Kerberos in Oracle Solaris does not use the name-service/switch service. Rather, the Kerberos service uses DNS to resolve host names. Therefore, DNS must be enabled on all hosts. With DNS, the principal must contain the fully qualified domain name (FQDN) of each host. For example, if the host name is boston, the DNS domain name is example.com, and the realm name is EXAMPLE.COM, then the principal name for the host would be host/boston.example.com@EXAMPLE.COM. The examples in this guide require that DNS is configured and that the FQDN is used for each host.
The Kerberos service canonicalizes host alias names through DNS, and uses the canonicalized form (cname) when constructing the service principal for the associated service. Therefore, when creating a service principal, the host name component of service principal names is the canonical form of the host name of the system that provides the service.
The following example shows how the Kerberos service canonicalizes host names. If a user runs the command ssh alpha.example.com where alpha.example.com is a DNS host alias for the cname beta.example.com, the Kerberos service canonicalizes alpha.example.com to beta.example.com. The KDC processes the ticket as a request for the service principal host/beta.example.com.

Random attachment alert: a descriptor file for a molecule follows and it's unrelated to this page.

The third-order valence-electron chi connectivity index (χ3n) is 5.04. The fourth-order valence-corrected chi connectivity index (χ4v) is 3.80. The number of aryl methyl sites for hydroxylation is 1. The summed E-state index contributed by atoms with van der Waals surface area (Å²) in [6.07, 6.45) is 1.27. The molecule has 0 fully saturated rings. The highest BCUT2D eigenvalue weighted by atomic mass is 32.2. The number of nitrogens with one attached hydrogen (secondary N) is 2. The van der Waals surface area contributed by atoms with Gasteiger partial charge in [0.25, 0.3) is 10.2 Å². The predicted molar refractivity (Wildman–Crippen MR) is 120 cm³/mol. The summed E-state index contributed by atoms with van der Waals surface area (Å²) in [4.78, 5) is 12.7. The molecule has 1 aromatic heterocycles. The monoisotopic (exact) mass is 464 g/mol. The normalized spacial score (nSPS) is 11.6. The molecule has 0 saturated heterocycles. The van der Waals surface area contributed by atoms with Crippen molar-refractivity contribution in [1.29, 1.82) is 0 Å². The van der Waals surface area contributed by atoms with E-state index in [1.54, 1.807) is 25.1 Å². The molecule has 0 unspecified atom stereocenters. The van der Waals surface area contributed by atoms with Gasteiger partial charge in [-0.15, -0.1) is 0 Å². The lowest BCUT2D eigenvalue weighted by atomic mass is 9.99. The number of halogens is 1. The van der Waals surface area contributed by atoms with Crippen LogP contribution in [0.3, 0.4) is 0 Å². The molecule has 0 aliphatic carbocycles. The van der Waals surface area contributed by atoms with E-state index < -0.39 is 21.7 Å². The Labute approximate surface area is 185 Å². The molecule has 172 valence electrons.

For the principal names that include the FQDN of a host, be sure to match the string that describes the DNS domain name in the /etc/resolv.conf file. The Kerberos service requires that the DNS domain name be in lowercase letters when you are specifying the FQDN for a principal. The DNS domain name can include uppercase and lowercase letters, but only use lowercase letters when you are creating a host principal. For example, the DNS domain name can be example.com, Example.COM, or any other variation. The principal name for the host would still be host/boston.example.com@EXAMPLE.COM.
In addition, the Service Management Facility (SMF) has been configured so that many of the daemons or commands do not start if the DNS client service is not running. The kdb5_util, kadmind, and kpropd daemons, as well as the kprop command are configured to depend on the DNS service. To fully use the features that are available from the Kerberos service and SMF, you must enable the DNS client service on all hosts.